Arthur Cecil Boyce was not a Rugby lad, although he appears on the Rugby Memorial Gates.
He was born June 1889 in London (Wandsworth), to Arthur and Isabel Boyce. He appears on the census for 1891 and 1901 living with his parents Arthur and Isabel Boyce. On the 1891 Census the family is living in 70 Bellevue Battersea London and in 1901 at 2 Henderson Road Wandsworth London. Arthur’s father was working for the Railways in 1891 as a clerk, in 1901 as an Assistant Railway Superintendent and in 1911 he is a Railway Manager, living at 2 Fitzroy Gardens, Rugby.
Arthur Cecil is not with his parents on the 1911 Census but in at Birkenhead, Cheshire as an Engineering Student at University where he took a first class B.Eng. in 1912 and in the same year was awarded the Burroughs prize for drawing and design.
He went out to Canada as a civil engineer and returned at the outbreak of war as a sapper with the Canadian contingent. He served from February to September 1915 in France and Belgium – in April he was slightly gassed at Ypres, the first time gas was used by the Germans. He came home and was posted with the Royal Engineers at Netley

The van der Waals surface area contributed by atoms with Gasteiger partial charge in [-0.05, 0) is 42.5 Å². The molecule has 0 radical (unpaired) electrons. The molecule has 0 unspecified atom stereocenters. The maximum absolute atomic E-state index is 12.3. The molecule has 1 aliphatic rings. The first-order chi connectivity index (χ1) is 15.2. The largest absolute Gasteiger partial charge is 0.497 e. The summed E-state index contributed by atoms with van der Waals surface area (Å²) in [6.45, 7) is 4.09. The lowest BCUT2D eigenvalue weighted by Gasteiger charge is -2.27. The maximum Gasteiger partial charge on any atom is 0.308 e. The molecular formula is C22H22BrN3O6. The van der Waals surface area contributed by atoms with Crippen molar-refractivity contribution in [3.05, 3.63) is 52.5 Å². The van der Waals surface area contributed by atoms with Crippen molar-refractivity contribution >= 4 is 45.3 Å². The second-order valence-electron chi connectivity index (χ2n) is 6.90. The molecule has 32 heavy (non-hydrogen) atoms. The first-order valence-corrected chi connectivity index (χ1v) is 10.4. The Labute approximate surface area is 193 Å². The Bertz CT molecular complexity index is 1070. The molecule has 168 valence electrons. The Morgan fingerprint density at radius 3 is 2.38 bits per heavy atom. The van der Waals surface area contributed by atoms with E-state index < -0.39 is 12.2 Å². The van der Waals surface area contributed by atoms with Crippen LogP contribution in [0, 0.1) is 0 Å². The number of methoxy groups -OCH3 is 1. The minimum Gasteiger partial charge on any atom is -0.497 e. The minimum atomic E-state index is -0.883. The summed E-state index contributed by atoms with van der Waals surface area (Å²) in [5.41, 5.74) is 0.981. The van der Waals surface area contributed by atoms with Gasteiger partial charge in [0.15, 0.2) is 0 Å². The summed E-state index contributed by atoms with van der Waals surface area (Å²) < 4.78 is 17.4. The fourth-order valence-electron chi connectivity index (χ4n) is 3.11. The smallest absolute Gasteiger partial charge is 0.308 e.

It was during this time, on 4th January 1916, that he married Kathleen Eve Limrick at St Margaret’s Church, Toxteth Park, in Liverpool. He gave his address as 283 Clifton Road, Rugby, his parents home.
2nd Lieutenant Boyce returned to France with the Royal Engineers and to the Front in July 1916.
He was invalided home from France suffering from an affliction of the throat, nose and teeth. He was on the hospital ship Gloucester Castle which was torpedoed on 31st March 1917 and spent three hours in an open boat.
He returned to Liverpool where he received treatment for his teeth and travelled to Maidenhead for the removal of two troublesome roots. The operation was successful but Arthur collapsed and the attending doctor could not revive him. A later post-mortem discovered his heart had been weakened by the gas and exposure on the open sea
Arthur Cecil Boyce, Lieutenant R.E. 397th Field Coy, died on August 10th 1917. His body was placed on a gun carriage and returned to his home.
The funeral, with full military honours took place at West Norwood Cemetery.
His parents Arthur and Isabel later lived at Malvern, and his wife in Camberwell London.
He left a will and probate was granted to Arthur Boyce, railway district manager at Oxford 29″` September 1917 leaving £47.
A daughter, Joan I K Boyce was born in Liverpool in the second quarter of 1917, She died in Croydon in 1924 at the age of seven. It is not known what happened to his wife.
RUGBY REMEMBERS HIM